My onions drying in my mini-greenhouse

I will use my over-wintering onions first, as they don’t store for as long as summer onions do.  I usually chop them up and freeze them, ready to use when my summer onions have ran out.  However, as it’s been such a good growing year, I am struggling with space in my freezers.

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Yesterday, I also managed to pull up my summer onions.  I planted a variety of onions this year so I could compare them and find out if one variety was more resistant to the allium leaf miner than the others, as my summer onions also suffered badly last year from this new pest.

  I sowed some seeds back in January called Bedfordshire Champion and in March I planted two different varieties of onions sets, one variety called ‘Sturon‘ and another called ‘Turbo‘.  Incidentally, both of these onion sets have been awarded the RHS Award of Garden Merit (AGM).

My onion patch at the beginning of July

My onion patch at the beginning of July

The results (drumroll please)…..

I didn’t suffer very badly this year at all with the allium leaf miner, even though my summer onions weren’t covered in environmesh.  However, a few onions were affected on all three varieties, so I can safely assume that the allium leaf miner is not fussy about which onion variety it chooses and it didn’t make a difference whether the onion was grown from a seed or sets.

I don’t know yet which onion I prefer, as I need to taste them first and I would like to see how well they all store over the winter.  But on first impressions, it’s definately ‘Sturon‘ that has given me the biggest onion.

I have now set out my onions to dry for a few weeks, ready for storing over the winter:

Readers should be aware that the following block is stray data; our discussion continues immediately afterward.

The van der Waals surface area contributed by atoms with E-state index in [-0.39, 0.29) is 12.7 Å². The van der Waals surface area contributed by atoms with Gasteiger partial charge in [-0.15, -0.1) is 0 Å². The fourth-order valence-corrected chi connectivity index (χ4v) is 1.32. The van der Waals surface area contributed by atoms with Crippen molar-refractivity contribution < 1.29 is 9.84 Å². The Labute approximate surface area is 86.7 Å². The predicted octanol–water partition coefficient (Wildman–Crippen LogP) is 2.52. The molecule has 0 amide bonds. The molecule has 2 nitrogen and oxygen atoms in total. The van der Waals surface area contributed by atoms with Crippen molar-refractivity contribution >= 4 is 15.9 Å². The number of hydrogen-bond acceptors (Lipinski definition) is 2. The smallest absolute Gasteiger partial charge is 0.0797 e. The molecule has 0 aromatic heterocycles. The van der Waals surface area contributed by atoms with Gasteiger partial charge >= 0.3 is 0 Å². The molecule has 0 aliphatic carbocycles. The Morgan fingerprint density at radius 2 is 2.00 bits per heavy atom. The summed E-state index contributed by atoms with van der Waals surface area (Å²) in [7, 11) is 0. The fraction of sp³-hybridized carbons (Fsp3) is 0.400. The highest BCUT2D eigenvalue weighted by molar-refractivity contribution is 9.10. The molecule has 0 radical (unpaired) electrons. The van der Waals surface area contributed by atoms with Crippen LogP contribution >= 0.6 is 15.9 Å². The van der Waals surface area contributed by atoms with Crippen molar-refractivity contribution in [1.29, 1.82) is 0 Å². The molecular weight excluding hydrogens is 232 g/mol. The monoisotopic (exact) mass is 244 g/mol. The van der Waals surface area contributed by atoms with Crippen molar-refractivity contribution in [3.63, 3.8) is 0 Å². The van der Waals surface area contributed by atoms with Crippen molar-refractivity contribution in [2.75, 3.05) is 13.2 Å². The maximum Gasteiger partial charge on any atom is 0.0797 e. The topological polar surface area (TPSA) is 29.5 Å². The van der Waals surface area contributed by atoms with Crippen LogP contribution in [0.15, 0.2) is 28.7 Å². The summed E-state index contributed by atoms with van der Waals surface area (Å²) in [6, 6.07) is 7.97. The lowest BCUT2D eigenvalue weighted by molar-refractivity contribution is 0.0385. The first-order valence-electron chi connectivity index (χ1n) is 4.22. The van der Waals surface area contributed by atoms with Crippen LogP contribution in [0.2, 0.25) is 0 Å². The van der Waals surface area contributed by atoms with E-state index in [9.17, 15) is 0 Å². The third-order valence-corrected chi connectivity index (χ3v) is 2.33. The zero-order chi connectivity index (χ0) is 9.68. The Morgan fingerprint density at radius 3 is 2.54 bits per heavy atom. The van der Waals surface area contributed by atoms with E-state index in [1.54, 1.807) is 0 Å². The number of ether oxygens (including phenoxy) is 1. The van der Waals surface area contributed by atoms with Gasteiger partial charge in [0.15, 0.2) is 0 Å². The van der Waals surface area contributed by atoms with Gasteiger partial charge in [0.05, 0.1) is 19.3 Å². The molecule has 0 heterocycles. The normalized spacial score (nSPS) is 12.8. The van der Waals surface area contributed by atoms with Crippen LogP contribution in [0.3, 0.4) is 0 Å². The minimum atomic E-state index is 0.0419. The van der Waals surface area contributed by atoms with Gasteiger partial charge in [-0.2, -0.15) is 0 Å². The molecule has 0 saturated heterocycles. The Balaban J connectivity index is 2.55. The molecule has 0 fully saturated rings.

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Last week I sowed a green manure called ‘Phacelia’ and I am pleased to say that it has germinated and growing well now.  I like using this particular green manure as I don’t need to worry about my rotational beds as it isn’t a brassicca, legume, allium or part of the potato family.  I usually sow it at this time of year in any areas that become available.

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‘Phacelia tanacetifolia’ is good for sowing between March and September and it takes between one and three months to grow depending on growing conditions.

It is a green manure that tolerates most soils, which is why I chose it, as I have a heavy clay soil.

If you leave phacelia to flower, it is a beautiful lavender colour that the bees absolutely love, which is why I grow it in my wildflower area.  The one drawback is that if you leave it to flower it self seeds like mad.

As I am sowing it as a green manure, I will chop it down and fork it in to the soil before it flowers, so it doesn’t grow and become a weed to me next year.

Phacelia in flower

Phacelia in flower

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I just thought I would tell you about the winter salads that I mentioned on Friday’s blog post.  I am amazed to tell you that the winter lettuce (arctic king) and my mizuna have germinated in just four days!  I am amazed by this.  These will go into my polytunnel when I have a space in a few weeks time:

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I’ve been busy in my kitchen this week too, blanching and freezing my crops.  One of the things I have frozen is my parsley.  I don’t bother drying it, as I only really use it in a handful of recipes, including homemade garlic bread (you can find the recipe here).

It is really easy to freeze parsley:

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Start by chopping all the leaves off the stalks and wash them

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Leave the  leaves to drain so the leaves are not too wet when you freeze them.

Pop the leaves in a freezer bag and put the bag in your freezer.

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Use the frozen parsley straight from the bag.  You will find it crumbles easily ready for use when it is frozen.

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My tomatoes are ripening well now, both inside my greenhouse and outdoors at my allotment:

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I decided it was time to make my tomato soup as my daughter loves it.  This is how I make it:

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Tomato and Basil Soup

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1400g ripe tomatoes cut in half